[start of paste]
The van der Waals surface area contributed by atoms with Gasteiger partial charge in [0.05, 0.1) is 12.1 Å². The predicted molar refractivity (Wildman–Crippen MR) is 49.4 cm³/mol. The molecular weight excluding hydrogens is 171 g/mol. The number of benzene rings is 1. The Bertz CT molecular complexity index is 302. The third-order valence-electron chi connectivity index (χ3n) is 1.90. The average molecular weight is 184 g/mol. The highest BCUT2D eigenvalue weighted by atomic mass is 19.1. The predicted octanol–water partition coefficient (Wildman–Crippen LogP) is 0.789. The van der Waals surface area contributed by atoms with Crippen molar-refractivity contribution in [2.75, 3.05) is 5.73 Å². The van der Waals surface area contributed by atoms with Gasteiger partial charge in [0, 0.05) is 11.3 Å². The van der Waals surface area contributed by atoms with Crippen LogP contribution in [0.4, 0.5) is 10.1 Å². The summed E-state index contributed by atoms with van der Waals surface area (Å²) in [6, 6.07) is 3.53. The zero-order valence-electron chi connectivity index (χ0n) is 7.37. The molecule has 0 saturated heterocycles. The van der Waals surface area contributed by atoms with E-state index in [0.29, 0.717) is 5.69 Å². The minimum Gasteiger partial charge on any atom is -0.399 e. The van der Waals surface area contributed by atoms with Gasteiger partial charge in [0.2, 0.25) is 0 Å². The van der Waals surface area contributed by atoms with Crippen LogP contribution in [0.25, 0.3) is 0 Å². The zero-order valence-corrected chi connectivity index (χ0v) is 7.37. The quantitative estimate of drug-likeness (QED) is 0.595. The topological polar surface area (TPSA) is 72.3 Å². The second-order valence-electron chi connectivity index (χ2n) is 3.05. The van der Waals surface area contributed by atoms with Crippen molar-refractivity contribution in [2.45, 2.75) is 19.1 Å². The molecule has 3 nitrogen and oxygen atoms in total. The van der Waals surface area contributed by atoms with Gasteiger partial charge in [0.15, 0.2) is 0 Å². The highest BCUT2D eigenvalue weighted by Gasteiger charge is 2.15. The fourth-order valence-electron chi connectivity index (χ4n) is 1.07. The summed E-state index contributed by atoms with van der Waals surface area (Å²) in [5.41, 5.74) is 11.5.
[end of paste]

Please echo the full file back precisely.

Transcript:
The van der Waals surface area contributed by atoms with Gasteiger partial charge in [0.05, 0.1) is 12.1 Å². The predicted molar refractivity (Wildman–Crippen MR) is 49.4 cm³/mol. The molecular weight excluding hydrogens is 171 g/mol. The number of benzene rings is 1. The Bertz CT molecular complexity index is 302. The third-order valence-electron chi connectivity index (χ3n) is 1.90. The average molecular weight is 184 g/mol. The highest BCUT2D eigenvalue weighted by atomic mass is 19.1. The predicted octanol–water partition coefficient (Wildman–Crippen LogP) is 0.789. The van der Waals surface area contributed by atoms with Crippen molar-refractivity contribution in [2.75, 3.05) is 5.73 Å². The van der Waals surface area contributed by atoms with Gasteiger partial charge in [0, 0.05) is 11.3 Å². The van der Waals surface area contributed by atoms with Crippen LogP contribution in [0.4, 0.5) is 10.1 Å². The summed E-state index contributed by atoms with van der Waals surface area (Å²) in [6, 6.07) is 3.53. The zero-order valence-electron chi connectivity index (χ0n) is 7.37. The molecule has 0 saturated heterocycles. The van der Waals surface area contributed by atoms with E-state index in [0.29, 0.717) is 5.69 Å². The minimum Gasteiger partial charge on any atom is -0.399 e. The van der Waals surface area contributed by atoms with Gasteiger partial charge in [0.2, 0.25) is 0 Å². The van der Waals surface area contributed by atoms with Crippen LogP contribution in [0.25, 0.3) is 0 Å². The zero-order valence-corrected chi connectivity index (χ0v) is 7.37. The quantitative estimate of drug-likeness (QED) is 0.595. The topological polar surface area (TPSA) is 72.3 Å². The second-order valence-electron chi connectivity index (χ2n) is 3.05. The van der Waals surface area contributed by atoms with Crippen molar-refractivity contribution in [2.45, 2.75) is 19.1 Å². The molecule has 3 nitrogen and oxygen atoms in total. The van der Waals surface area contributed by atoms with Gasteiger partial charge in [0.15, 0.2) is 0 Å². The highest BCUT2D eigenvalue weighted by Gasteiger charge is 2.15. The fourth-order valence-electron chi connectivity index (χ4n) is 1.07. The summed E-state index contributed by atoms with van der Waals surface area (Å²) in [5.41, 5.74) is 11.5.